Twitter, Elon Musk and the erosion of the digital town square
Since Elon Musk took control of Twitter last October, the social media platform has descended into utter chaos, fuelled in part by a snap decision to remove blue checkmarks from verified accounts.
As conflict erupted in Sudan several weeks ago, hundreds of thousands of people viewed a tweet that falsely announced the death of General Mohamed Hamdan Dagalo, issued by a blue-ticked account purporting to represent the Rapid Support Forces paramilitary group.
None of this has led Musk to backtrack on his decision to remove the verification badge from any account that declines to pay him $8 a month (with the exception of some high-profile celebrities, who have had their blue checkmarks restored against their will).
While it might seem a small matter, the blue tick once signified that notable academics, researchers, journalists, businesses and public figures were, in fact, who they said they were. The goal was to combat impersonation and stem the tide of misinformation that has long plagued social media.
But in one fell swoop, Musk erased the meaning of a “verified account” on Twitter, ushering in a new era of confusion.
Controlling public discourse
Put aside for a moment the fact that Musk is a loathsome narcissist whose acquisition of Twitter - despite his last-ditch attempts to abandon a financially disastrous deal - was largely driven by a desire to control public discourse. His egotism and erratic behaviour have rightly inspired much ridicule, but more alarmingly, his stewardship of the company has cultivated an increasingly dangerous online landscape for vulnerable communities.
The repercussions of Musk’s pay-for-play blue-tick system go far beyond facilitating celebrity impersonations. In the absence of a legitimate user verification scheme, potential sources may be more reluctant to connect with “unverified” researchers and journalists - and understandably so, amid the current atmosphere of uncertainty.
Musk has even acknowledged that Twitter will actively suppress accounts that do not pay a monthly fee for the now-meaningless blue tick, thus de-amplifying these voices and further eroding the digital town square. Callouts for possible victims will be stifled; important stories will be missed.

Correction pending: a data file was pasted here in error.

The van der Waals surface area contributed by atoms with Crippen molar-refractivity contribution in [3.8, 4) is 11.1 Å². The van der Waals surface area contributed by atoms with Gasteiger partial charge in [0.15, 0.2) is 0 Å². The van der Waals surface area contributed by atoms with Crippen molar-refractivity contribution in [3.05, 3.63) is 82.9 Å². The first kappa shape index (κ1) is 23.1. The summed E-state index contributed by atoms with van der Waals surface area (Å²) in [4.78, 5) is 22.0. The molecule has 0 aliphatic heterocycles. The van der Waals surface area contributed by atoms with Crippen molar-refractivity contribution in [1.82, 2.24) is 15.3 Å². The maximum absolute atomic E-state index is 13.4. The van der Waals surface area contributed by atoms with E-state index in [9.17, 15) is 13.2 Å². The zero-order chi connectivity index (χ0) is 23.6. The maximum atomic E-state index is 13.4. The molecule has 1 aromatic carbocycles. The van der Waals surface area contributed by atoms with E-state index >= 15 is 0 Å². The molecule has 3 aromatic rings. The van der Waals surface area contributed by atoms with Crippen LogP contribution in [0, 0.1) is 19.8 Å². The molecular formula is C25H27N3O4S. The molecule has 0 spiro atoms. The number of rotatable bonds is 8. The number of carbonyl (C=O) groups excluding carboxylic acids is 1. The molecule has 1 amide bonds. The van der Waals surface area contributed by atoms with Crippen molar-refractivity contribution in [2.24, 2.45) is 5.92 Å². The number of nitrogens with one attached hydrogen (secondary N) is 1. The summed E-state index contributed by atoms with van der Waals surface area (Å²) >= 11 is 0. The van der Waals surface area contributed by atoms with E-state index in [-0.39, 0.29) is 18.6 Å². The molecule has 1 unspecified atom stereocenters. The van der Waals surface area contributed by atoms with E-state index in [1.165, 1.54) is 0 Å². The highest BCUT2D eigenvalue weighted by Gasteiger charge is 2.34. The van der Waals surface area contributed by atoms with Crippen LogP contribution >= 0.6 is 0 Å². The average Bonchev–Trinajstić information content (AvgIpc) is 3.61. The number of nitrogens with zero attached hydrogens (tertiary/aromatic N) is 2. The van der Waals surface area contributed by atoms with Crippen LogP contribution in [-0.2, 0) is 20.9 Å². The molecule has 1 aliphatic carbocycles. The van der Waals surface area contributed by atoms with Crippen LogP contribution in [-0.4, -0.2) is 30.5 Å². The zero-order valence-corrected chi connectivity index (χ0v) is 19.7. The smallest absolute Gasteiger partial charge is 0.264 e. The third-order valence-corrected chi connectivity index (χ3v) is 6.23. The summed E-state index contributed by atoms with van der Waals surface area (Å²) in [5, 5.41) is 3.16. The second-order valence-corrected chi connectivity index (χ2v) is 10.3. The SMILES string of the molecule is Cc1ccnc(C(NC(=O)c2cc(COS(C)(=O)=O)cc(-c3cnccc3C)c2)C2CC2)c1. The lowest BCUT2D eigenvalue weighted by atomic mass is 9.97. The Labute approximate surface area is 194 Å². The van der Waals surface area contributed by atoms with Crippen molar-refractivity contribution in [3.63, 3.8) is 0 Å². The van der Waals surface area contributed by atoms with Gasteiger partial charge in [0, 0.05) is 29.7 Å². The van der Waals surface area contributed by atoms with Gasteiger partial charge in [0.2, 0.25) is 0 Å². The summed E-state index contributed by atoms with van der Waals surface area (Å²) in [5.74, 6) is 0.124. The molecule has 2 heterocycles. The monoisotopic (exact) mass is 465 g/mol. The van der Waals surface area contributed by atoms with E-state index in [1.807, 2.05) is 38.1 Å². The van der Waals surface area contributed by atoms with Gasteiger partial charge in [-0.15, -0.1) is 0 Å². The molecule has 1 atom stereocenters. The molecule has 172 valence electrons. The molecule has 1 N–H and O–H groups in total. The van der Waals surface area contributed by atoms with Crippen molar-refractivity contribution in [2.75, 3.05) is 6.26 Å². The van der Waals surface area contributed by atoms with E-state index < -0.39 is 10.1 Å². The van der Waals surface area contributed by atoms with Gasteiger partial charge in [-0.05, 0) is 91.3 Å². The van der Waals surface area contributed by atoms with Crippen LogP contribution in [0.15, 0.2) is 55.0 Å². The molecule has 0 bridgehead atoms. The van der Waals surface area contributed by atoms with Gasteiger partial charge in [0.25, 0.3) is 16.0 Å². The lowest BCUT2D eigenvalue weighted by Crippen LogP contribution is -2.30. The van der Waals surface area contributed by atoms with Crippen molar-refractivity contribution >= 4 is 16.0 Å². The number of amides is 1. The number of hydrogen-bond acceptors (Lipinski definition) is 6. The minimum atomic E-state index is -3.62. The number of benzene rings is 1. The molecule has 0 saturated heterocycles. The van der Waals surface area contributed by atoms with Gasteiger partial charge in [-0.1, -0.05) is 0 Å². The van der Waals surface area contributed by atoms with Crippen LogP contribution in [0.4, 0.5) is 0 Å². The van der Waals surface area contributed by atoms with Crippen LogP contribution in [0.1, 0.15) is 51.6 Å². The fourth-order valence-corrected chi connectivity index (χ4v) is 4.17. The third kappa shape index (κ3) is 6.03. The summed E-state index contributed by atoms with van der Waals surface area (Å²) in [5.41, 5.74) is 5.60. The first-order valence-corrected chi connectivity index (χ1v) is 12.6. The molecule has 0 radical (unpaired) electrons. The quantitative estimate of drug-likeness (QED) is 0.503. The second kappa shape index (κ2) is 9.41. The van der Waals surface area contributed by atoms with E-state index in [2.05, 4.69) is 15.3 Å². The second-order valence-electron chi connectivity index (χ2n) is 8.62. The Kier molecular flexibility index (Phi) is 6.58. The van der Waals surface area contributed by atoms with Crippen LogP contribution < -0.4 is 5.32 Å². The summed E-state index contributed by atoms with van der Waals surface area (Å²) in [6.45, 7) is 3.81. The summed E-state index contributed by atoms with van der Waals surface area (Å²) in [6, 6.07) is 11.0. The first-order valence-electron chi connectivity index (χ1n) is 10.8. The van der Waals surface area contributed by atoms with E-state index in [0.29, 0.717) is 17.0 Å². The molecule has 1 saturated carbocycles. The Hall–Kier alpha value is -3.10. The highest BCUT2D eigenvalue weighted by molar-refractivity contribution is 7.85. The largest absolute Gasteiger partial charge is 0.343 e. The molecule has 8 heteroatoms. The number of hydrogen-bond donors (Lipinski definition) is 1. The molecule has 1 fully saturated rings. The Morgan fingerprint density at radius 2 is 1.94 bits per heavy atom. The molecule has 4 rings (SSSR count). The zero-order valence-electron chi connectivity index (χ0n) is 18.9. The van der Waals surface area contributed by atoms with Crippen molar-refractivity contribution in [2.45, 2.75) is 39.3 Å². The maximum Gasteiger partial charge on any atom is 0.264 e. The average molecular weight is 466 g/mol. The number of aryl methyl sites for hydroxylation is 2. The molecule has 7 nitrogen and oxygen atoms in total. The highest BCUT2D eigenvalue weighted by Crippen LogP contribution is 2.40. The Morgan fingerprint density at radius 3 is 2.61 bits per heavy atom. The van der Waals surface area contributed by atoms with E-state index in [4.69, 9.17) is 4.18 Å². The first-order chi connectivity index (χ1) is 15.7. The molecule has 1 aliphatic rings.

Amid the self-inflicted implosion of a platform that was once a rallying hub for the Arab Spring, alternatives are emerging
Musk’s rash decisions have also cast aspersions on the credibility of mainstream news outlets that receive public funding, such as NPR in the United States and Canada’s CBC. He recently slapped a number of media organisations with “state-funded” or “government-funded” labels - a descriptor previously reserved for state propaganda outlets in countries such as Russia and China.
As backlash ensued, in one of his trademark changes of heart, Musk swiftly opted to drop such labels from all media outlets. But both NPR and the CBC remain wary; neither has resumed operations on the increasingly unstable platform since the labelling fiasco.
There are signs that Musk is panicking. This week, he attempted to bully NPR into returning to Twitter by threatening to reassign its handle to “another company” - a stunningly short-sighted proposal that could green-light impersonation, further undermine Twitter’s credibility and encourage other users to run for the exits.
“If this is a sign of things to come on Twitter, we might soon see even more of a rapid retreat by media organisations and other brands that don’t think it’s worth the risk,” Emily Bell, a professor at Columbia Journalism School, told NPR. “It’s really an extraordinary threat to make.”
After NPR published a story on the reassignment threat, Musk sent reporter Bobby Allyn a two-word email, subsequently added to the article as an addendum: “You suck.” In a similar vein, when any reporter now attempts to seek comment from Twitter - a common occurrence as the fallout accelerates from Musk’s destabilising takeover - they receive an auto-generated reply featuring a poop emoji.
Silencing digital voices
As the CBC placed its Twitter account on hiatus last month, Vass Bednar, a public policy expert at McMaster University, told the Canadian Press news service that every “strange, random change” Musk makes to the platform seems to be a test of “user stickiness”.
“Are people actually going to exit the platform?” she asked. “Do they have an alternative, or are they willing to extinguish or silence their digital voices?”
This remains a key question. Posting on Twitter today feels like screaming into a void, as Musk works to sideline accounts that refuse to pay a subscription fee - while allowing some of the most hateful content to flourish. Just this week, the site’s “community notes” feature was being used to justify the killing of an unarmed, houseless Black man experiencing a mental health crisis on a New York subway train.
Yet, it is not all doom and gloom. Amid the self-inflicted implosion of a platform that was once a rallying hub for the Arab Spring, alternatives are emerging.
Bluesky, a new social networking site backed by Twitter cofounder Jack Dorsey, has generated buzz in recent days and attracted a number of high-profile users, including US Congresswoman Alexandria Ocasio-Cortez and CNN anchor Jake Tapper. It remains in beta mode, accessible by invitation only, with a wider rollout to follow.
While it is difficult to start from zero on a new social platform, the reality is that for many Twitter users, Musk’s rank mismanagement renders moot all the years spent building a reputation or a follower base.
Oddly enough, users searching for Bluesky on Twitter this week encountered what might have been a glitch, or yet another feature purpose-built to feed Musk’s megalomania: among the top three search results was Elon Musk himself.
The views expressed in this article belong to the author and do not necessarily reflect the editorial policy of Middle East Eye.